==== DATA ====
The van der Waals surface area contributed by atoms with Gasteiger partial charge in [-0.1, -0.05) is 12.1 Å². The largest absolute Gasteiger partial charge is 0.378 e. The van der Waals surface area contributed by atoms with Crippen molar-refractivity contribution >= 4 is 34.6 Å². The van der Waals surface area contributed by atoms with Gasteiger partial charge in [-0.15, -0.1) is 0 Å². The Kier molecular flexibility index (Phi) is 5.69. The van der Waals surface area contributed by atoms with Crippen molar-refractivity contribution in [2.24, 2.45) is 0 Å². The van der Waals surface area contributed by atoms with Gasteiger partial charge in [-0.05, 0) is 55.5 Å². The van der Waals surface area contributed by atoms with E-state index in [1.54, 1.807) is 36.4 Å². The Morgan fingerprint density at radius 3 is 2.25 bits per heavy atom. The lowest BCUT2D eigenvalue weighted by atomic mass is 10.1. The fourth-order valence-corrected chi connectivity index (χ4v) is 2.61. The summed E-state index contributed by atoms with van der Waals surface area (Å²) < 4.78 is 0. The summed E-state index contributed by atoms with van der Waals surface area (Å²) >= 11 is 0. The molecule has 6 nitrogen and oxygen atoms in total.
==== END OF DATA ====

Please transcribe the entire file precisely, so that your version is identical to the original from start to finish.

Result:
The van der Waals surface area contributed by atoms with Gasteiger partial charge in [-0.1, -0.05) is 12.1 Å². The largest absolute Gasteiger partial charge is 0.378 e. The van der Waals surface area contributed by atoms with Crippen molar-refractivity contribution >= 4 is 34.6 Å². The van der Waals surface area contributed by atoms with Gasteiger partial charge in [-0.15, -0.1) is 0 Å². The Kier molecular flexibility index (Phi) is 5.69. The van der Waals surface area contributed by atoms with Crippen molar-refractivity contribution in [2.24, 2.45) is 0 Å². The van der Waals surface area contributed by atoms with Gasteiger partial charge in [-0.05, 0) is 55.5 Å². The van der Waals surface area contributed by atoms with E-state index in [1.54, 1.807) is 36.4 Å². The Morgan fingerprint density at radius 3 is 2.25 bits per heavy atom. The lowest BCUT2D eigenvalue weighted by atomic mass is 10.1. The fourth-order valence-corrected chi connectivity index (χ4v) is 2.61. The summed E-state index contributed by atoms with van der Waals surface area (Å²) < 4.78 is 0. The summed E-state index contributed by atoms with van der Waals surface area (Å²) >= 11 is 0. The molecule has 6 nitrogen and oxygen atoms in total.